Common Sense Education released their report “The common sense census: Inside the 21st-century classroom” in 2019. Their results were based on a survey of 1,200 US K-12 teachers to explore “what it takes to support teachers and prepare students as schools navigate the growing presence of technology.”
The completed report breaks down how teachers, primarily in elementary and middle school settings, used technology in their classrooms.
The report comprises findings of common technology practices among teachers, which we highlight here.
- Digital citizenship is being taught in a majority of schools.
Almost 60% of teachers used some type of digital citizenship curriculum with their, while about 70% taught at least one type of digital citizenship competency. The most commonly addressed topics were digital drama, cyberbullying, and hate speech. News and media literacy (taken together) was the fourth-most-taught competency.
Ninety-one percent of teachers said their curriculum was at least “moderately” effective in helping students make smart, safe, and ethical decisions online. About 52% said it was “very” or “extremely” effective.
- Teachers worry about their students’ ability to critically evaluate online content.
Teachers’ top technology-related concern, which 35% observed “frequently” or “very frequently,” was that “students lack skills to critically evaluate online information.” The second most common concern, at 26%, was that “technology distracts students from the learning experience and interferes with learning.” The issue became more pronounced as students increased grade level.
- Video is the king of edtech in the classroom.
As we looked at in last week’s blog, about 60% of teachers used video-streaming services (e.g. YouTube, SchoolTube, Netflix) in their classrooms, making it the most common type of digital tool.
- Teachers place a high value on digital creation tools in developing 21st-century skills, but these tools are among the least used in the classroom. In addition, the gap between the edtech products teachers use and what they say is effective is real and cuts across subjects.
Teachers rated productivity and presentation tools (e.g. Google G Suite, Microsoft Office), digital creation tools (e.g. iMovie, Photoshop, Scratch), and learning management systems (e.g. Google Classroom, Canvas, Moodle) as the most effective digital tools for developing their students’ 21st-century skills in communication, collaboration, critical thinking, and/or creativity. But while about half used productivity and presentation tools in their classrooms, only 25% used digital creation tools. They were also more likely to use less effective tools than the preferred ones, though the reasons are not clear why.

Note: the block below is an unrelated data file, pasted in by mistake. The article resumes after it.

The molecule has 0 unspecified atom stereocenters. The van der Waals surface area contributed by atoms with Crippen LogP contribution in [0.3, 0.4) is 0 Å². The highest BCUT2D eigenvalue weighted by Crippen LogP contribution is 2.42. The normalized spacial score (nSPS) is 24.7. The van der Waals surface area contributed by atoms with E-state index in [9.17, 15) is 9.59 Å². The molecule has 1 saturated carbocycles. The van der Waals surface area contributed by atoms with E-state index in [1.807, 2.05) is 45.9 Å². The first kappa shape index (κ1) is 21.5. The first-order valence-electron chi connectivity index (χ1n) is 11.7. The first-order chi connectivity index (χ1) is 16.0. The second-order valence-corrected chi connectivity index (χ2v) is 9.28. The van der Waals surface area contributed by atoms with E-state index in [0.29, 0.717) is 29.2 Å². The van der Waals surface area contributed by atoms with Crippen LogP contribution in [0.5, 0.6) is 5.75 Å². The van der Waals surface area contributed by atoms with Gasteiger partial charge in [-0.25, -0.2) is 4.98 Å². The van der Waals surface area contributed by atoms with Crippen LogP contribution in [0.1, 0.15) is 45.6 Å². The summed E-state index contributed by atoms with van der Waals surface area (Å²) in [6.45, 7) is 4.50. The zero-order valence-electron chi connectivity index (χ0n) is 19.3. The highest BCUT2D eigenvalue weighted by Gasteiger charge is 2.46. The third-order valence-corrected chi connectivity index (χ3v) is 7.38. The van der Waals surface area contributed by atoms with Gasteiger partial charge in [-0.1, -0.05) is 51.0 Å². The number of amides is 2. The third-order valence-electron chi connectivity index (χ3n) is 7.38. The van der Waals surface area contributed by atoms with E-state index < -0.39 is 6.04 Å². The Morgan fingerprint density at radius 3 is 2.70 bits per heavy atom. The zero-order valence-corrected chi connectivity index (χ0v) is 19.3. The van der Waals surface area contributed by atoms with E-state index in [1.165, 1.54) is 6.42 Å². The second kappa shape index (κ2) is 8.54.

- Many teachers are not receiving effective professional development (PD) to support their use of educational technology, and many technology products purchased by schools and districts go unused.
Only 40% of teachers considered the PD they received effective enough to support their use of educational technology in their classrooms.
In addition, about one-third of teachers said that they didn’t use, or practically never used, a technology product provided to them by their school or district. The top reasons for the lack of use were that these products weren’t relevant to students’ learning needs, didn’t engage students’ learning, or weren’t effective for developing students’ knowledge and/or skills.
- Home access to technology continues to be a challenge for teachers and students in schools serving lower-income students, and 29% of teachers said it would limit their students’ learning “a great deal” or “quite a bit” if their students didn’t have home access to a computer or the internet.
Some 12% of teachers reported that the majority of their students (61-100%) lacked home access to a computer and/or the internet. We should note that these teachers were more likely to teach in Title I schools or schools predominantly serving students of color.
Lack of computer and internet access may become a greater challenge as students advance, as teachers at the higher grades were more likely to assign homework at least once a week that required access to digital devices and/or broadband internet outside of school. Data for this digital divide came in at 41% of high school teachers and 34% of middle school teachers versus 23% of grade 3–5 teachers and 20% of K–2 teachers.
So, what do all of these numbers mean? This report came out in 2019, shortly before the COVID-19 pandemic and the switch to all-remote learning. Technology was making inroads into the classrooms at all levels, though perhaps more slowly than some would have liked. Now that we’ve seen what existing technology can and can’t do, and now that we have two years of experience developing a new suite of computer-based learning tools, it’s possible teachers, students, and parents alike will become more accepting of what technology is available and more inventive in the ways it’s utilized in the classroom. Only time will tell.
Teachers: How do you feel about technology use in your classroom? Can you share some success stories and some failures with other readers to help inform our opinion of the topic? Leave your comments in the section below.
 Nagal, David. (May 8, 2019). “How Teachers Use Technology in the Classroom.” thejournal.com. Retrieved from https://thejournal.com/articles/2019/05/08/how-teachers-use-technology-in-the-classroom.aspx.